The Beast & The Sovereign: Jacques Derrida and Other Animals

Date: Thursday 19 September 2019
Time: 10am-5pm
Location: Liverpool Quakers Meeting House, 22 School Lane, Liverpool L1 3BT

Registration: This event is free and open to the public – booking is essential. To book your space, please email [email protected]

In collaboration with the Institute for Creative Enterprise

At a time when sovereignty is a massively legible issue in the public realm and the prospects for planetary extinction are keenly debated, this one-day event responds to Jacques Derrida’s 2001-03 seminar series The Beast and the Sovereign. It will read the published seminar volumes, alongside the wider writing of Derrida, and the field of human-animal studies to ask how rethinking of our relations with animals can create meaningful social, policy, environmental, ethical and cultural change.

We will be joined by the following speakers during this one day event:

Prof Claire Parkinson (Edge Hill University)
Prof John Ó Maoilearca (Kingston University)
Prof Martin McQuillan (Edge Hill University)
Dr Zayneb Allak (Edge Hill University)
Prof Simon Morgan Wortham (Kingston University)
Prof Tom Cohen (SUNY, Albany)
Prof Nicholas Royle (University of Sussex)

Professor Claire Parkinson to give the opening keynote at the European Summer School in Human-Animal Studies at the University of Kassel in July 2019.

Professor Claire Parkinson delivered a keynote at the European Association for Critical Animal Studies (EACAS) Conference in May 2019 in Barcelona. Dr Richard Twine and Abi Masefield also presented, and Donelle Gadenne attended.

Dr Richard Twine gave two invited talks in Helsinki in January 2019. One, a public talk, entitled ‘Understanding the significance of Critical Animal Studies’ presented at the Oodi Library on January 16th 2019, the second, a talk to the Department of Gender Studies at the University of Helsinki, entitled ‘Anthropocene, Androcene, or ‘Anthropo’cene? From scientism to intersectionality’ on January 15th.


Dr Richard Twine delivered keynote speech at the ‘In the Name of…International Conference on Animal Studies’, Jagiellonian University, Krakow, Poland, October 25/26, 2018.

  • ‘This is not the Anthropocene – A Critical Animal Studies perspective on Climate Change’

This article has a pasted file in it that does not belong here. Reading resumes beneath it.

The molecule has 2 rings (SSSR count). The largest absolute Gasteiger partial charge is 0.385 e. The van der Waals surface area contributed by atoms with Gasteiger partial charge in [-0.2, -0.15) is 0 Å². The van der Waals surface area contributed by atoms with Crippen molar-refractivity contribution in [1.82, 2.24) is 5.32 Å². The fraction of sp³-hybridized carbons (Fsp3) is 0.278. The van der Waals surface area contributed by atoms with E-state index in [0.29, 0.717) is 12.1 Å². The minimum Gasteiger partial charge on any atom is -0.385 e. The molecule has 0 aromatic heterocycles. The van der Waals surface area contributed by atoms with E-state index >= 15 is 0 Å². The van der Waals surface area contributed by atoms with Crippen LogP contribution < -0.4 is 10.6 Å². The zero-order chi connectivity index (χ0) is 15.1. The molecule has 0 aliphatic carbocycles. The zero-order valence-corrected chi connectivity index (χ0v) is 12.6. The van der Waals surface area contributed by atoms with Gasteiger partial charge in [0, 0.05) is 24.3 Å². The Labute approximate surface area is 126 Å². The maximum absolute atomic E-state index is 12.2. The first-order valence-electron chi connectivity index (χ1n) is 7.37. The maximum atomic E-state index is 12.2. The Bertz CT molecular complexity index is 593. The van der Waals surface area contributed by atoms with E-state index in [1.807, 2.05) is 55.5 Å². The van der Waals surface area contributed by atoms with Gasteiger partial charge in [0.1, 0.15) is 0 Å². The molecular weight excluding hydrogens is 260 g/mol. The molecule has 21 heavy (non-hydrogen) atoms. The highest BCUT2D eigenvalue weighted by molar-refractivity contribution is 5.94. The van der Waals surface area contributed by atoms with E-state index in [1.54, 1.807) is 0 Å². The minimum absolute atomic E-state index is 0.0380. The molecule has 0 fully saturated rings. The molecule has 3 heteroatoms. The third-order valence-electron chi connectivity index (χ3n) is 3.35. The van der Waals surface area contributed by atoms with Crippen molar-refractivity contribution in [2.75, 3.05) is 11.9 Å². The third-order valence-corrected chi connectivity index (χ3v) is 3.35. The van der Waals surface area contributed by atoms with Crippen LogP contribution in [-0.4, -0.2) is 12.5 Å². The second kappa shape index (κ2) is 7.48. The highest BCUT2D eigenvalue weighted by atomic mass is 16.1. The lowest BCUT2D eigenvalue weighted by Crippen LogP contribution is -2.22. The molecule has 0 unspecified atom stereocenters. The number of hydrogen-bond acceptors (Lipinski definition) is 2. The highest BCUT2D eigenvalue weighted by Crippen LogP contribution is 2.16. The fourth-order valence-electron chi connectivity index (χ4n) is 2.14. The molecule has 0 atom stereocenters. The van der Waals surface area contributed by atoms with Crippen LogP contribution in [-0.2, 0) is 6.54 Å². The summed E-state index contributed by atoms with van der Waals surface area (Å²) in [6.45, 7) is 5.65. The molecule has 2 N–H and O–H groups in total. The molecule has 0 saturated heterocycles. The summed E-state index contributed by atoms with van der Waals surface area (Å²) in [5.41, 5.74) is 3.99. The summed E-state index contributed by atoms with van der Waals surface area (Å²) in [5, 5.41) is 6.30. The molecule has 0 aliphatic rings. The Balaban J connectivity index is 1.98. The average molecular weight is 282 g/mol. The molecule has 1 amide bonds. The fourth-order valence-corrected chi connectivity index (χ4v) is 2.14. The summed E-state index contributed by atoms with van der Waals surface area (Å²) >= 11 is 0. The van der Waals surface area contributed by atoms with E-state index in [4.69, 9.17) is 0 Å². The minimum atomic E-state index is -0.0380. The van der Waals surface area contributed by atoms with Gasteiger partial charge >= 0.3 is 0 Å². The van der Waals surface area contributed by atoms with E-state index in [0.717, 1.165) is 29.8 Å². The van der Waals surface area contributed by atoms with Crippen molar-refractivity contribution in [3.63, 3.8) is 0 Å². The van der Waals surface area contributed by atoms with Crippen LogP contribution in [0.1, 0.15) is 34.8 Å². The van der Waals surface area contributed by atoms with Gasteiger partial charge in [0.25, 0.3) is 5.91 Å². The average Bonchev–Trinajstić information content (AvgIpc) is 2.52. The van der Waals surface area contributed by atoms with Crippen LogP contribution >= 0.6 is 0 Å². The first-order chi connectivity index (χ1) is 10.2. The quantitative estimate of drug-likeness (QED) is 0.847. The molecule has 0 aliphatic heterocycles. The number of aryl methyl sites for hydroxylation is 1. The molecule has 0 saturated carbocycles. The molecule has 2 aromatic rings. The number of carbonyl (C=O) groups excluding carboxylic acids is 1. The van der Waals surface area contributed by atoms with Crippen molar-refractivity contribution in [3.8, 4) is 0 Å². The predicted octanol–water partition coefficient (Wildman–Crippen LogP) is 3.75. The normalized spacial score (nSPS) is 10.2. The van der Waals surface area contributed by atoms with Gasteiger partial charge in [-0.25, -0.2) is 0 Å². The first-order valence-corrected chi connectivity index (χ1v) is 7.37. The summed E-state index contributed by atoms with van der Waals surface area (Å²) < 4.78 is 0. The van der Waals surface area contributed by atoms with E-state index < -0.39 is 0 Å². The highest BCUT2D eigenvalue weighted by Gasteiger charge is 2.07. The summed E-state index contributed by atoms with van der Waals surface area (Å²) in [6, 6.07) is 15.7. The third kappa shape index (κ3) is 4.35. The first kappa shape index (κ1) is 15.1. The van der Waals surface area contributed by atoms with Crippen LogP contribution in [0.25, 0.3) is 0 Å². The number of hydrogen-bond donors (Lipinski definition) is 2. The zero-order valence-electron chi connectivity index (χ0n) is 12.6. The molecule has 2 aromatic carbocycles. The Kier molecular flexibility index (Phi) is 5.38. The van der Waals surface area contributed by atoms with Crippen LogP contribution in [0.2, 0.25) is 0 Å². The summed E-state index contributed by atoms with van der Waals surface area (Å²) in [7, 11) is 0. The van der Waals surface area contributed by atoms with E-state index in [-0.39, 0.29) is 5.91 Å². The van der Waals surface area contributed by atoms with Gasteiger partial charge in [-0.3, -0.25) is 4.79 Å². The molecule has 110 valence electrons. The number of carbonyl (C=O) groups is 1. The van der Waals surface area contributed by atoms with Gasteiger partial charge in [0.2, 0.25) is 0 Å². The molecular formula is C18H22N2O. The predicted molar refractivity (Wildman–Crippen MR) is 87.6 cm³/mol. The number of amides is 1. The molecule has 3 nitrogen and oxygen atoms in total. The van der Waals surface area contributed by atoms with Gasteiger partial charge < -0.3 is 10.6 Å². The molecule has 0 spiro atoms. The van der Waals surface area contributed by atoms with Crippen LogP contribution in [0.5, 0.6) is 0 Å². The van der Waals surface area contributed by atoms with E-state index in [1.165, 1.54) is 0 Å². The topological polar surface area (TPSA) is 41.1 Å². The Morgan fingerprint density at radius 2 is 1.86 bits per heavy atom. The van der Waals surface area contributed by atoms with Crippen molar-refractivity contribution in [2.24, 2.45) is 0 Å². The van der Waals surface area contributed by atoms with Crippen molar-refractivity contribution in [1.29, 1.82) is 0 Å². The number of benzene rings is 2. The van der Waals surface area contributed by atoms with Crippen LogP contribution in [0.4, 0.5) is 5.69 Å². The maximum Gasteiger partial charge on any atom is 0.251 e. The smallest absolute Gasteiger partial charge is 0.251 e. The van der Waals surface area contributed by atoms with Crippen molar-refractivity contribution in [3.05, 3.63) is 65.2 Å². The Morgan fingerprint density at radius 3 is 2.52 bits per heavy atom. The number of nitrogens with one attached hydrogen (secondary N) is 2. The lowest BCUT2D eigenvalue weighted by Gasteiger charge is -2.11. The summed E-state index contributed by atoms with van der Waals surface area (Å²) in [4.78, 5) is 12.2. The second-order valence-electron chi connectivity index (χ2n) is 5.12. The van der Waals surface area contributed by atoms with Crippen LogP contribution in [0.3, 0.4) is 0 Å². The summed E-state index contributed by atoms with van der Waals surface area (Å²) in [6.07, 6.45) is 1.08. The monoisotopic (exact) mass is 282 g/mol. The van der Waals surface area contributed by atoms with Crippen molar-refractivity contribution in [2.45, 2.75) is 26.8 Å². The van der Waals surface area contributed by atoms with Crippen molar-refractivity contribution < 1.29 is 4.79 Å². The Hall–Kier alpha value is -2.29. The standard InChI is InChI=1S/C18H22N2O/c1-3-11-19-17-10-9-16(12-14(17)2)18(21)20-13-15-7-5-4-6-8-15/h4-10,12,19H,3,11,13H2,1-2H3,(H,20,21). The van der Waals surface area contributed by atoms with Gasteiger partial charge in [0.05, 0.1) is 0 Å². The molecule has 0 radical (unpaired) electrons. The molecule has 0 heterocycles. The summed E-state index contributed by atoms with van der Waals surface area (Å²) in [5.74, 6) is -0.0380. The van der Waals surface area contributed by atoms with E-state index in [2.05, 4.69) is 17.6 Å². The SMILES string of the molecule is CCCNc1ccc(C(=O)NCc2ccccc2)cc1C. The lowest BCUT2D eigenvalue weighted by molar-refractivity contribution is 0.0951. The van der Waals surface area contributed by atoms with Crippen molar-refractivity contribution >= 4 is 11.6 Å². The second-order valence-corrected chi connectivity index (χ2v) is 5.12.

Professor Claire Parkinson to deliver keynote speech at 2018 International Society for Anthrozoology (ISAZ) Conference, Sydney, Australia 2nd – 5th July 2018

  • ‘Animals on screens: Thinking critically about animals, audiences and empathy’

Dr. Richard Twine is giving two talks in Gothenburg, Sweden in June 2018:

  • ‘Where are the animals in the Sociology of Climate Change?’, to be presented at Gothenburg University, Sweden, June 13th 2018. 11am Room B3 335, Pedagogen building B.
  • ‘The limitations of being ‘vegan for the animals’ ‘, to be presented at the Frilagret Cultural Centre, Gothenburg, Sweden, June 13th 2018. from 6pm

By invitation of the Gothenburg University Network for Critical Animal Studies.

Edge Hill University Festival of Ideas

Date: 18 May 2018

Challenging Climate Change, and the Animal-Industrial Complex: From Education to Empathy


CfHAS Conference 2017 – Animals and Social Change

Date: 29 – 30 June 2017
Location: Liverpool, UK

CfHAS will host a conference on the theme of animals and social change in June 2017. We invite submissions that address these questions:

  • What constitutes effective social change for other animals?
  • How do particular framings of animal ethics and veganism shape strategies for intervention and change?
  • How do the worlds of animal advocacy and academic research on human-animal relations speak to each other? Could more come from those interactions?
  • What role do visual media, the online vegan community and documentary film-making play in effecting social change?
  • How do different communities imagine progressive social change for animals taking place?